If the old adage “when it rains it pours” were applied to boxing, then it would be fair to say we’re in the midst of a storm.

It’s been raining the best kind of leather almost since the New Year’s ball dropped. 

Last Saturday was the latest addition to an exceptional start to the year. We got a spirited mini-war at Jr. welterweight when Subriel Matias batted Jeremias Ponce into submission, followed the next day with a feel-good stoppage win at cruiserweight for sturdy veteran Badou Jack. We also got the announcement of Gervonta Davis-Ryan Garcia in the last week.

The happenings this weekend should compliment a 2023 slate that already also featured Lara-Wood, Ellis-Villa, Beterbiev-Yarde, Nery-Hovhannisyan, and Serrano-Cruz among others. The in-ring quality has been consistently entertaining and often thrilling through two months of this boxing ‘season.’ 

One can assume this weekend was destined for a good fight from jump.

The word on the wind a few months ago was that the sport was headed toward a rematch when 26-year old Brandon Figueroa (23-1-1, 18 KO) stepped back into the ring. In November, it was reported at BoxingScene that a “petition filed by the unified WBC/WBO junior featherweight title to next compete at featherweight was unanimously approved by the WBC Board of Governors…during its convention in Acapulco, Mexico. The ruling also confirms plans for Fulton to face Brandon Figueroa in a rematch to their terrific clash from (November 2021).”

Fulton-Figueroa II sounded like good news. It wasn’t the unification fight Fulton wanted at 122 pounds with Murodjon Akhmadaliev but the first Fulton-Figueroa fight was a fight of the year contender. It spotlighted two young battlers in their prime and a rematch, with both still prime and a little more seasoned, figured to be another quality night.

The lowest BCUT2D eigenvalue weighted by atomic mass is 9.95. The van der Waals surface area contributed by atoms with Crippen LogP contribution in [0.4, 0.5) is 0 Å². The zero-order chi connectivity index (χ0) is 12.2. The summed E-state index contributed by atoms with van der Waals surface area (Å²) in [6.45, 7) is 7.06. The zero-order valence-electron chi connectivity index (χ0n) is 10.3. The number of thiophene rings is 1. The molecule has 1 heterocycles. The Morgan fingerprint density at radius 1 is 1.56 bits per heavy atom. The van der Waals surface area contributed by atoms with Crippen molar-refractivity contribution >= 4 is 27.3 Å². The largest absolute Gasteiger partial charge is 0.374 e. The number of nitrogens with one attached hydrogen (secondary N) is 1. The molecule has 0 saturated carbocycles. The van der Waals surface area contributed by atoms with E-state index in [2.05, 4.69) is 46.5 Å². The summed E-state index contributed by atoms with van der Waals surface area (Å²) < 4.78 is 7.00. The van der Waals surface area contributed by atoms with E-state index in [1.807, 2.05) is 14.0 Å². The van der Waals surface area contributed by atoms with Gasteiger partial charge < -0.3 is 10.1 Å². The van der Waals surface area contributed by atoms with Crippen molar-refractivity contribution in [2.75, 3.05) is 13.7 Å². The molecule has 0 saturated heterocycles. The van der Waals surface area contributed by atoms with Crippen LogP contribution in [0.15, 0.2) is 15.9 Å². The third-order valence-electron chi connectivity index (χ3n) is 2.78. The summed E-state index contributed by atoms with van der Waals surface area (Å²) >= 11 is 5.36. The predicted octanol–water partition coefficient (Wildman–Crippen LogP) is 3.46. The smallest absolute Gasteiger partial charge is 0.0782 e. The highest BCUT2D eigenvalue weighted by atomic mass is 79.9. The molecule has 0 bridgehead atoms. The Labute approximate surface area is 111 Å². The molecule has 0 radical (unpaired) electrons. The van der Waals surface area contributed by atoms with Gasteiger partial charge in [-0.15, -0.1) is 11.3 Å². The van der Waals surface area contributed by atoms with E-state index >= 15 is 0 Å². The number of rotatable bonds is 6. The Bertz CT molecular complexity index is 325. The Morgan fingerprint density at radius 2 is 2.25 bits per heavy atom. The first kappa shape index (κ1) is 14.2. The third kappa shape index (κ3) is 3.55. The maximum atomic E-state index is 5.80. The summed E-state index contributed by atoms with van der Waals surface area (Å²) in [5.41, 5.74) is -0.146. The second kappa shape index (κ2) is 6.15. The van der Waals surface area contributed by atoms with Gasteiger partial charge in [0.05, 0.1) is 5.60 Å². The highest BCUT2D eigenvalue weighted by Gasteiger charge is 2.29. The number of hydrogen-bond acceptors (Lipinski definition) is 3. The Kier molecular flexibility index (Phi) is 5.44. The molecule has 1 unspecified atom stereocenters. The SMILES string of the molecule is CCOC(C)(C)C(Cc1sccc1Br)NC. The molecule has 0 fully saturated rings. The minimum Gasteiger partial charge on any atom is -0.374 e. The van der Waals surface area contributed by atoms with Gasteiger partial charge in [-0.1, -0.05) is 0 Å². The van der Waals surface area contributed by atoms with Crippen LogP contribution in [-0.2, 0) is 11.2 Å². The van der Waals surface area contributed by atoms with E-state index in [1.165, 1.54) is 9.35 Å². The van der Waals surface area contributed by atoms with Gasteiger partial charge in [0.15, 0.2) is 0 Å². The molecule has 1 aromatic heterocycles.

Sometimes the drive planned hits a change of course.

While an official announcement is still not quite here, the overwhelming expectation is we’re going to get something even better than the rematch. Fulton will remain at Jr. featherweight to face bantamweight king Naoya Inoue. It might be the best fight boxing can make in 2023 between two fighters in their absolute prime. 

And it’s coming.

This development had one downside though: it left Figueroa without a dance partner. The opening was quickly filled. Saturday night (Showtime, 9 PM EST), Figueroa will face 27-year old Mark Magsayo (24-1, 16 KO) in what could be a blazing affair. 

Figueroa is 1-0 since his loss to Fulton, stopping Carlos Castro in his lone appearance of 2022. Magsayo comes in off a loss but his 2022 was a tale of two distinct appearances. He won the WBC featherweight strap by upsetting Gary Russell, ending the sport's longest reign (by duration if not complemented by activity). Magsayo then immediately lost his first defense via split decision to Rey Vargas, scoring a knockdown in the ninth but never able to tally the rounds he needed against a cagey, awkward foe.

The WBC’s interim strap will be up for grabs this weekend, a development made a little silly by a combination of factors. When Fulton-Figueroa II looked likely, it made some sense. Vargas was scheduled to move up and chase a belt at Jr. lightweight and, who knows, Vargas may yet elect not to return to featherweight after failing in that endeavor. Seeing the guy Vargas beat less than a year ago fighting for an interim belt immediately is par for the boxing course.

It has nothing to do with the quality of the fight. Magsayo has heavy hands and good speed. Figueroa can be a slow starter but he brings volume, pressure, violent attacks to the body, and sometimes leaky defense. Figueroa isn’t much for boring fights in general but the marriage of styles could mean some compelling moments this weekend. 

If that’s the case, it will be more than enough to keep the sport’s momentum going for another week as we get closer to the sort of bigger events that allow the everyday fan to celebrate with those who only check in for certain names. 

Cliff Rold is the Managing Editor of BoxingScene, a founding member of the Transnational Boxing Rankings Board, a member of the International Boxing Research Organization, and a member of the Boxing Writers Association of America.